• Lea aquí la noticia: https://news.mongabay.com/2017/07/study-brazilian-mega-dams-caused-far-…
Read more...

En 10 años, la tarifa eléctrica bajó sólo 2 veces (20-06-2017)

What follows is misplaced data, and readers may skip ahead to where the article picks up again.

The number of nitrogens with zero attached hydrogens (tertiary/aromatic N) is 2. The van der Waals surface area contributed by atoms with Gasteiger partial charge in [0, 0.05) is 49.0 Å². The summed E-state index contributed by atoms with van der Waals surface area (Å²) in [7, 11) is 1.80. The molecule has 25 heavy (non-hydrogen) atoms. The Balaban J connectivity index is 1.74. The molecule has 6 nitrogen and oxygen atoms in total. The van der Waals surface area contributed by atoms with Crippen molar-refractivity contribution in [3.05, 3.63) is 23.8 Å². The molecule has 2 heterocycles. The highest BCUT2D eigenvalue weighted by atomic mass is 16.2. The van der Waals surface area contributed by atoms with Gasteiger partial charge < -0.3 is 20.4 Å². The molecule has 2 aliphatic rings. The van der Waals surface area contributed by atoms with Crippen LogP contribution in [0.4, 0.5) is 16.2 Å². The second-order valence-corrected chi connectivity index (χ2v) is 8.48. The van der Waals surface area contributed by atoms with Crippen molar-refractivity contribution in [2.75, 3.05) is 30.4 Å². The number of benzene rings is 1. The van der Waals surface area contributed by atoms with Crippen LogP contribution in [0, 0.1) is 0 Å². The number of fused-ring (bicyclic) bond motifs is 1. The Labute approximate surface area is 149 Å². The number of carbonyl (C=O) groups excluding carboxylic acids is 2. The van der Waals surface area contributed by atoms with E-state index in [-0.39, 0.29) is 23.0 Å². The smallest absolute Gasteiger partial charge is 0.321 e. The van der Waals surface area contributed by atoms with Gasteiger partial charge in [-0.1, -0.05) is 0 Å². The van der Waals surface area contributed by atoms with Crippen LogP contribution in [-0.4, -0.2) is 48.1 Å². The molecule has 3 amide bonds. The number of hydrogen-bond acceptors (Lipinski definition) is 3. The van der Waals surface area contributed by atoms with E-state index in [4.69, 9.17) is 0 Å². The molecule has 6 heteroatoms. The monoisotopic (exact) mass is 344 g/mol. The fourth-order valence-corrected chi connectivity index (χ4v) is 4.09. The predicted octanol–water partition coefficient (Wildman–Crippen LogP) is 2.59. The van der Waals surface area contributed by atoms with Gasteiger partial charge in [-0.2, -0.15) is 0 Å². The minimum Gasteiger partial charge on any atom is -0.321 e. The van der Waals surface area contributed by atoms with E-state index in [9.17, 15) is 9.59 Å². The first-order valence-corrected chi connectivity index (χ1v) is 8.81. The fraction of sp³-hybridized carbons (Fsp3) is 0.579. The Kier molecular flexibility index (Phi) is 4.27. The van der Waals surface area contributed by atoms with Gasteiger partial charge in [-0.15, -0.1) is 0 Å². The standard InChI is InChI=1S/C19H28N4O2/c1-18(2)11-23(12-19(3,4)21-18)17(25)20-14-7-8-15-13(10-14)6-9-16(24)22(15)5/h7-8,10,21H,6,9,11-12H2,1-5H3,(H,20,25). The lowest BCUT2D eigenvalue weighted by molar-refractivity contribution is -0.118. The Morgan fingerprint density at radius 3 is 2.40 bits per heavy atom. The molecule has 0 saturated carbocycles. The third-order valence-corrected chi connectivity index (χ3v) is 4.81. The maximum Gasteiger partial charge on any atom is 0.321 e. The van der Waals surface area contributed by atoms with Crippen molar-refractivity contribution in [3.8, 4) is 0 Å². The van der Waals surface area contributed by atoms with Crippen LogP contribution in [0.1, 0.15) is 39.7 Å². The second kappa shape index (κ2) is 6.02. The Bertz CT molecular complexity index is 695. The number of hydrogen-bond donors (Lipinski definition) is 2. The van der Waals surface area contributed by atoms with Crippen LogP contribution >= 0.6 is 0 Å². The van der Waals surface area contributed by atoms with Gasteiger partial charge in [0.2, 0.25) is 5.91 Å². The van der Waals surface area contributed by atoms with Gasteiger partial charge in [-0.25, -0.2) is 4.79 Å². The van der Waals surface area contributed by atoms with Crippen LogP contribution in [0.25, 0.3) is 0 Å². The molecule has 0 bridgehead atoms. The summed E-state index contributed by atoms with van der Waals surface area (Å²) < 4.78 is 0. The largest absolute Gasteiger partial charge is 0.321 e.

Palabras clave: incremento tarifas de la luz - COB- ENDE- CEDLA- Carlos Arze Los Tiempos. 28-06-2017: La tarifa de la luz sólo se redujo en dos oportunidades durante los últimos 10 años, según datos del Ministerio de Energías. Las medidas fueron aplicadas en el primer semestre de 2009 y en el segundo semestre de 2010, en cumplimiento al Decreto Supremo 27302 del año 2003 que permite subir el costo de la energía hasta un 3 por ciento y reducir en el mismo porcentaje. La primera caída del costo de la electricidad tuvo lugar durante el primer semestre del año 2009, con una disminución de un 1,30 por ciento. Asimismo, en el segundo semestre de 2010 se volvió a repetir el comportamiento con una caída del 0,82 por ciento, según datos del Ministerio de Energía. Por otra parte, en el periodo conformado en los años 2007 y 2008 se reportó un aumento de tarifas entre el 0,84 al 2,12 por ciento. Asimismo, en el segundo semestre de 2009 y el primer semestre de 2010 se volvió a identificar el aumento. A partir de 2011 se mantuvo una tendencia sostenida en el aumento del costo de la electricidad con un mínimo de 0,38 por ciento en el primer semestre de 2012 y un máximo histórico del 3 por ciento registrado en el primer semestre de 2014 que se repitió el segundo semestre de este año. El investigador en temas de energía del Centro de Estudios para el Desarrollo Laboral y Agrario (Cedla), Carlos Arce Vargas, explicó que las variaciones ocurren porque la legislación boliviana garantiza las utilidades de las empresas generadoras, distribuidoras y comercializadoras de electricidad. “Lo que dice la norma es que se puede hacer una fijación nueva de las tarifas de acuerdo a varios indicadores. Básicamente los costos de generación, de transporte y de distribución, que son las tres fases del sistema eléctrico”, precisó. El analista también explicó que en la fase de generación se toma en cuenta los resultados de la generación y las pérdidas de electricidad durante este proceso. Por otro lado, en la etapa de transporte se fijan las tarifas de interés que determina la cantidad de energía recibida y despachada desde los generadores. Por su parte, el presidente de la Empresa Nacional de Energía (ENDE), Eduardo Paz, explicó en un contacto anterior con este medio que la variación del precio de la electricidad responde a un factor de estabilización de la cadena eléctrica que está vigente desde 2003 y que se aplica por temporadas. En tanto, el ministro de Economía, Mario Guillén, manifestó que las tarifas de electricidad están congeladas hace mucho tiempo y el incremento autorizado en la actualidad es mínimo en comparación a lo que paga el consumidor final. “En realidad si ustedes ven en el porcentaje que se está incrementando respecto a lo que la gente paga son incrementos mínimos, que en conjunto no tienen incidencia. Estamos convencidos de que este 3 por ciento no es significativo”, aseguró citado en ABI. El ampliado de la Central Obrera Boliviana (COB) determinó ayer un paro nacional con movilizaciones para el próximo 12 de julio en rechazo al incremento del tres por ciento en las tarifas de luz, entre otros puntos. ACEPTAN MEDIDA El presidente de la Confederación de Empresarios Privados de Bolivia (CEPB), Ronald Nostas, aseguró ayer que el ajuste en la tarifa de energía eléctrica en el país, de hasta un 3 por ciento, es “manejable” y de ninguna manera debe generar un proceso inflacionario en el mercado interno. Nostas se refirió al tema tras reunirse con los ministros de Economía, Mario Guillén, y de Energía, Rafael Alarcón, quienes explicaron la medida. Leer noticia aquíhttp://www.lostiempos.com/actualidad/economia/20170628/10-anos-tarifa-e…